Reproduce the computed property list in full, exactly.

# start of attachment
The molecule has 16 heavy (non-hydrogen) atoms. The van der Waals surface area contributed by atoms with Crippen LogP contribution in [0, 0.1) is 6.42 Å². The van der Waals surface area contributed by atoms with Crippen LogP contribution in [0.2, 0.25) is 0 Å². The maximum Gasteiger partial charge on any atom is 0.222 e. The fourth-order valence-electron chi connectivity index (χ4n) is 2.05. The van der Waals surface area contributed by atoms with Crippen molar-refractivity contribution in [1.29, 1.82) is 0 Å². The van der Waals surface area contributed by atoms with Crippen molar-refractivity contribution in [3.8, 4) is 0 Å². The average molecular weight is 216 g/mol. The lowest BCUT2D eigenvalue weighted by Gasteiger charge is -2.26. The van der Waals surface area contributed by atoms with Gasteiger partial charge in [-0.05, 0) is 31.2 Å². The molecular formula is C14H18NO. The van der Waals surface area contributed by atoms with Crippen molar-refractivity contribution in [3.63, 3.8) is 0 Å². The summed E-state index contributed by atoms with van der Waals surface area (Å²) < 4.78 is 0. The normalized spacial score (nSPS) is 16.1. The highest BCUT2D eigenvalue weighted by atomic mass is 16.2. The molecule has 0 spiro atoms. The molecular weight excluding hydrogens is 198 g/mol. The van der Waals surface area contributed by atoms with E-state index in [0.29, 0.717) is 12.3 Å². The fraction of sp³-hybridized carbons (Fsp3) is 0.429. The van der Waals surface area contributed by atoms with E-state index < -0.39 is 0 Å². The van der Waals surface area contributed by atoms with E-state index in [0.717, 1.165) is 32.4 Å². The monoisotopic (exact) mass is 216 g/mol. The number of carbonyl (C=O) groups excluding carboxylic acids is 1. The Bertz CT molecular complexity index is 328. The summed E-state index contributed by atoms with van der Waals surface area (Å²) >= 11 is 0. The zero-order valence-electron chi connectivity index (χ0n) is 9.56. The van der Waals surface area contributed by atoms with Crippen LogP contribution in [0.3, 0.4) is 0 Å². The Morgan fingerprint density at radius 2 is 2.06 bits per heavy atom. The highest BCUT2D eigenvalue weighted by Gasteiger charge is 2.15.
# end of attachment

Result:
The molecule has 16 heavy (non-hydrogen) atoms. The van der Waals surface area contributed by atoms with Crippen LogP contribution in [0, 0.1) is 6.42 Å². The van der Waals surface area contributed by atoms with Crippen LogP contribution in [0.2, 0.25) is 0 Å². The maximum Gasteiger partial charge on any atom is 0.222 e. The fourth-order valence-electron chi connectivity index (χ4n) is 2.05. The van der Waals surface area contributed by atoms with Crippen molar-refractivity contribution in [1.29, 1.82) is 0 Å². The van der Waals surface area contributed by atoms with Crippen molar-refractivity contribution in [3.8, 4) is 0 Å². The average molecular weight is 216 g/mol. The lowest BCUT2D eigenvalue weighted by Gasteiger charge is -2.26. The van der Waals surface area contributed by atoms with Gasteiger partial charge in [-0.05, 0) is 31.2 Å². The molecular formula is C14H18NO. The van der Waals surface area contributed by atoms with Crippen molar-refractivity contribution in [3.63, 3.8) is 0 Å². The summed E-state index contributed by atoms with van der Waals surface area (Å²) < 4.78 is 0. The normalized spacial score (nSPS) is 16.1. The highest BCUT2D eigenvalue weighted by atomic mass is 16.2. The molecule has 0 spiro atoms. The molecular weight excluding hydrogens is 198 g/mol. The van der Waals surface area contributed by atoms with E-state index in [0.29, 0.717) is 12.3 Å². The fraction of sp³-hybridized carbons (Fsp3) is 0.429. The van der Waals surface area contributed by atoms with E-state index < -0.39 is 0 Å². The van der Waals surface area contributed by atoms with E-state index in [0.717, 1.165) is 32.4 Å². The monoisotopic (exact) mass is 216 g/mol. The number of carbonyl (C=O) groups excluding carboxylic acids is 1. The Bertz CT molecular complexity index is 328. The summed E-state index contributed by atoms with van der Waals surface area (Å²) >= 11 is 0. The zero-order valence-electron chi connectivity index (χ0n) is 9.56. The van der Waals surface area contributed by atoms with Crippen LogP contribution in [0.3, 0.4) is 0 Å². The Morgan fingerprint density at radius 2 is 2.06 bits per heavy atom. The highest BCUT2D eigenvalue weighted by Gasteiger charge is 2.15.